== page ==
The best-known mixed reality system currently available is the Microsoft HoloLens, first released in 2016. It borrowed its tracking technology from the Kinect module produced for the Xbox gaming system.

ADVANTAGE: AUGMENTED REALITY

When the pilots flew a comparable mission using AR technology, the results were dramatic: very nearly the reverse of the previous test. Wearing the Moverios, the pilots spent more than half of the time looking up at the aircraft. For Thirtyacre, this was an important insight—one that will require further research to confirm, but also one that hinted AR might have an important role to play in the future of UAS operations.

“In accordance with Part 107, we need to maintain VLOS with the aircraft. Does hearing the aircraft behind me while looking at the GCS constitute VLOS? I don’t think so,” he said. “I think it is very important that we understand where the aircraft is and the environmen­t around it. If you’re not looking at your aircraft, how do you know you’re not flying over people? How do you know where or not there are power lines nearby?”

One question Thirtyacre would like to see addressed by a future study is the question of “dwell time.” That is, how long are the uninterrup­ted stretches pilot spend looking at the GCS display, before visually checking in with the aircraft.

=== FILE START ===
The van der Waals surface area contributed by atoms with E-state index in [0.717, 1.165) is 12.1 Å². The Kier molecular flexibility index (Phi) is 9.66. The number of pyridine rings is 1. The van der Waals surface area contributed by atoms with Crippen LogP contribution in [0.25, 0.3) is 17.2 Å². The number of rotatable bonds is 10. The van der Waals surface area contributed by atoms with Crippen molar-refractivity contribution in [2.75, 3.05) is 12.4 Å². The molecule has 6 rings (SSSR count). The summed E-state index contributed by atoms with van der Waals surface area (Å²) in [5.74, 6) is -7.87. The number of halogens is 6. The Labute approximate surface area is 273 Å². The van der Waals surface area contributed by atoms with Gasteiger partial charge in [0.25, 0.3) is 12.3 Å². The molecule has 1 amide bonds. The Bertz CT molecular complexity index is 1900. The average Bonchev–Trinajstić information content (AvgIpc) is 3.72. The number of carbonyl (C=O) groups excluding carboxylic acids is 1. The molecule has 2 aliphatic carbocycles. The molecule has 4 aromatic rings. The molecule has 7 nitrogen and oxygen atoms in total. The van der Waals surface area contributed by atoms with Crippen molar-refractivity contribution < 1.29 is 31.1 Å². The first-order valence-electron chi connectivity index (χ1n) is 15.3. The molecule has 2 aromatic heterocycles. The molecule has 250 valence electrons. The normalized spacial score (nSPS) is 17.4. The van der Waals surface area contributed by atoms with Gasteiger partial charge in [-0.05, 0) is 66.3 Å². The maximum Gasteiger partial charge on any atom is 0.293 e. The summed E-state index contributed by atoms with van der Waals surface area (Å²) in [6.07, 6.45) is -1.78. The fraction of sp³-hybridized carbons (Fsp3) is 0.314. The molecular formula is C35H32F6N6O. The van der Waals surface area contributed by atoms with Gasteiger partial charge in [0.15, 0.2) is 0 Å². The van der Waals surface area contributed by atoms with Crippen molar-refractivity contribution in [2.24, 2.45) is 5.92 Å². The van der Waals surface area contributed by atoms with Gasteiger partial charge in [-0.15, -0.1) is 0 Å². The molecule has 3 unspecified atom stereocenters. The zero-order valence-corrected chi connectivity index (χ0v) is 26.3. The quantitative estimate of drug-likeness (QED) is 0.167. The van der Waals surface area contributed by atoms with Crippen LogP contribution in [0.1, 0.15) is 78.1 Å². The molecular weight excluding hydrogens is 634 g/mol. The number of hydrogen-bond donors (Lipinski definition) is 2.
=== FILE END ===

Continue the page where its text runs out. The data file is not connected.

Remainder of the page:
“Manned pilots are constantly scanning the environmen­t while they are flying. They periodical­ly glance down at their instrument­s, but that interval is measured in seconds,” he said. “My guess is that we’ll find people stare at the display for two, three or four minutes at a time. We need to move toward an approach that more closely resembles what happens in manned aviation.”

 ?? (Photo courtesy of Hoshinim) ?? Mixed reality systems allow virtual objects to be embedded in the real world, with each individual user perceiving the object from their own perspectiv­e—creating a potent tool for collaborat­ion.
(Photo courtesy of Hoshinim) Mixed reality systems allow virtual objects to be embedded in the real world, with each individual user perceiving the object from their own perspectiv­e—creating a potent tool for collaborat­ion.
 ?? (Photo courtesy of Embry-Riddle Aeronautic­al University) ?? Dr. Scott Burgess of the Embry-Riddle Aeronautic­al University Worldwide Campus depart of flight looks up at his aircraft through a pair of Epson Moverio augmented reality (AR) glasses.
(Photo courtesy of Embry-Riddle Aeronautic­al University) Dr. Scott Burgess of the Embry-Riddle Aeronautic­al University Worldwide Campus depart of flight looks up at his aircraft through a pair of Epson Moverio augmented reality (AR) glasses.
 ??  ?? Virtual reality (VR) users completely immerse their vision and hearing in a synthetic world by means of a head-mounted display (HMD).
Virtual reality (VR) users completely immerse their vision and hearing in a synthetic world by means of a head-mounted display (HMD).
 ??  ?? Patrick Sherman is a full-time U AS instructor attheEmbry-Riddle Aeronautic­al University WorldwideC­ampus Department of Flight.
Patrick Sherman is a full-time U AS instructor attheEmbry-Riddle Aeronautic­al University WorldwideC­ampus Department of Flight.